Earth Challenge also gives the State Department the ability to conduct community engagement through their embassies and consulates to local groups that may have never heard of citizen science or the Earth Challenge mobile app. As Earth Challenge progresses, the State Department is ensuring the data is open to the public to act as a resource for anyone to use.

Diverse collaboration through strategic partnerships

While spearheaded by three organizations, Earth Challenge was always a collaborative effort. Each phase of development created opportunities for partnership achievements and growth. With the assistance of ESRI, Earth Challenge leveraged the power of ArcGIS Hub technology early on to build a space to share the project with a global community. Powerful mapping tools allowed the team to quickly showcase early data integration efforts and create an engaging Storymap about the project. Support from Kinetica, a GPU-enabled data warehouse and analysis platform, helps manage a sophisticated back-end structure with capabilities to leverage citizen science data in machine learning initiatives. Three additional partnerships highlight other collaboration models adopted by Earth Challenge.

Model One: Citizen Science Data Integration with IIASA

The International Institute for Applied Systems Analysis (IIASA) is a leader in research on citizen science and the UN Sustainable Development Goals (SDGs). In addition to investigating general opportunities for citizen science to contribute to the SDGs and alignment with specific indicators, IIASA has worked with the UN Environment Programme and Earth Challenge to investigate opportunities for aligning citizen science data to reporting for SDG 14.1.1.b. This SDG assesses the health of our oceans through citizen science data reported following beach cleanup campaigns. Earth Challenge took the first step, working with data from three existing citizen science projects and making it interoperable:the Ocean Conservancy’s Trash Information and Data for Education and Solutions (TIDES), the National Ocean and Atmospheric Administration’s Marine Debris Monitoring and Assessment Program (MDMAP), and the European Environmental Agency’s Marine Litter Watch Program (MLW).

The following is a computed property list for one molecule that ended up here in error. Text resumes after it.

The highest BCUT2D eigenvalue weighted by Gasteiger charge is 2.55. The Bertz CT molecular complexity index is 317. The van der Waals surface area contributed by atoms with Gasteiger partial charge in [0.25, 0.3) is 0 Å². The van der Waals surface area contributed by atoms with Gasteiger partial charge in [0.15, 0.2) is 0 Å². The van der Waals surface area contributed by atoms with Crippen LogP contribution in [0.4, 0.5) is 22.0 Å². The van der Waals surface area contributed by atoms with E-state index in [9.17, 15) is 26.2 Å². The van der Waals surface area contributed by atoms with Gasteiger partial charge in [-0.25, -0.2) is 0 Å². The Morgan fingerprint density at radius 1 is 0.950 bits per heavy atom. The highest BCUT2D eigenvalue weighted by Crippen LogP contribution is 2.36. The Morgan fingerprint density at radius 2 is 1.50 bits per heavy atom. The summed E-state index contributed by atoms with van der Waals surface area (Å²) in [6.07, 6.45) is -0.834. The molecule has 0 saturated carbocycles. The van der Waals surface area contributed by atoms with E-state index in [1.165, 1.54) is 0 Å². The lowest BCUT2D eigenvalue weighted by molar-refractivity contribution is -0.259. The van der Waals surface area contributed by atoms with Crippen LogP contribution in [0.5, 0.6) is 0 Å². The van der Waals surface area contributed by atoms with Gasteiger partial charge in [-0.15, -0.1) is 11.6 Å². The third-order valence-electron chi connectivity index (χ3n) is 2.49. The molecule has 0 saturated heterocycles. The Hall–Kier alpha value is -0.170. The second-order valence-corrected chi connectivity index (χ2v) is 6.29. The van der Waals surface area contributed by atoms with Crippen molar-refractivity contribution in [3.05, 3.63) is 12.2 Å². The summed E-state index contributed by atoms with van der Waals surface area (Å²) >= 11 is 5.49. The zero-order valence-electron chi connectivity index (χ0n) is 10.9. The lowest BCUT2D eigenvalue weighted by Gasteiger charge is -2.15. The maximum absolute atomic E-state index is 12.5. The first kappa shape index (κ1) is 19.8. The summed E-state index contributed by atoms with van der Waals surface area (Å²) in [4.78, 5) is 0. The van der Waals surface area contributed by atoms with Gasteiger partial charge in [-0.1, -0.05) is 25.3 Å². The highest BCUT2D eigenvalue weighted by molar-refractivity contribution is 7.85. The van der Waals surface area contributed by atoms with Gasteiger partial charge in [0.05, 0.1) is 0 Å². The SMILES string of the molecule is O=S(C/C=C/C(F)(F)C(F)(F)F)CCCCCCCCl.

Meanwhile, IIASA was building partnerships with organizations in Ghana, Africa, to help understand the magnitude and scale of the problem of beach litter across the country. Existing datasets are not sufficient to address the goal of the SDGs and were plagued with problems:too out of date, too sparse, or too expensive to collect. Timely, accurate, and comprehensive data are needed for SDG reporting, and citizen science can help. IIASA helped partner with Earth Challenge to advise on a stronger baseline dataset for plastic marine debris through data integrations. Next steps include working together with the International Coastal Cleanup (ICC) and the Smart Nature Freak Youth Volunteers Foundation in Ghana, an organization that already uses ICC protocols, to collect data with the direct goal of supporting SDG reporting. IIASA is in the process of developing a case study documenting this experience that will be shared with additional statistical offices charged with SDG monitoring around the world.

Model Two: Embedding the Picture Pile Application in the Earth Challenge 2020 App

Researchers from another area of IIASA, the Earth Observations Group, are interested in understanding global food supply--identifying gaps in our understanding of where crops are being grown, how much is being grown, and how to stabilize supply chains. They previously developed a mobile app for crowdsourcing image data called Picture Pile to address a number of questions, including deforestation, palm oil, night lights, and poverty. Working with Earth Challenge 2020 app developers, the IIASA team developed Picture Pile for addressing food supply, focusing on identifying several major global crops--maize, sorghum, sunflower, wheat, and grapes--from images in Google Maps and other open source mapping programs. This partnership created an opportunity for Earth Challenge to explore how to integrate an external citizen science campaign into the Earth Challenge mobile app in a seamless way that would provide value to the partner and the participant. With this integration, participants download the Earth Challenge app and are prompted to download the Picture Pile app when they choose the Food Supply widget. Once both apps are downloaded, participants can access the Picture Pile app through the Earth Challenge app. Through this partnership, over 20,000 images have been classified to date.

Model Three: Partnership with Earthwatch and EY 

Earthwatch, a non-profit organization focused on addressing global change through citizen science and community engagement, was an early partner of Earth Challenge. Earthwatch works with citizen science volunteers from all sectors of society and researchers around the world to safeguard critical habitats, conserve biodiversity, and promote the sustainable use of natural resources. Working with Earth Challenge was a natural fit.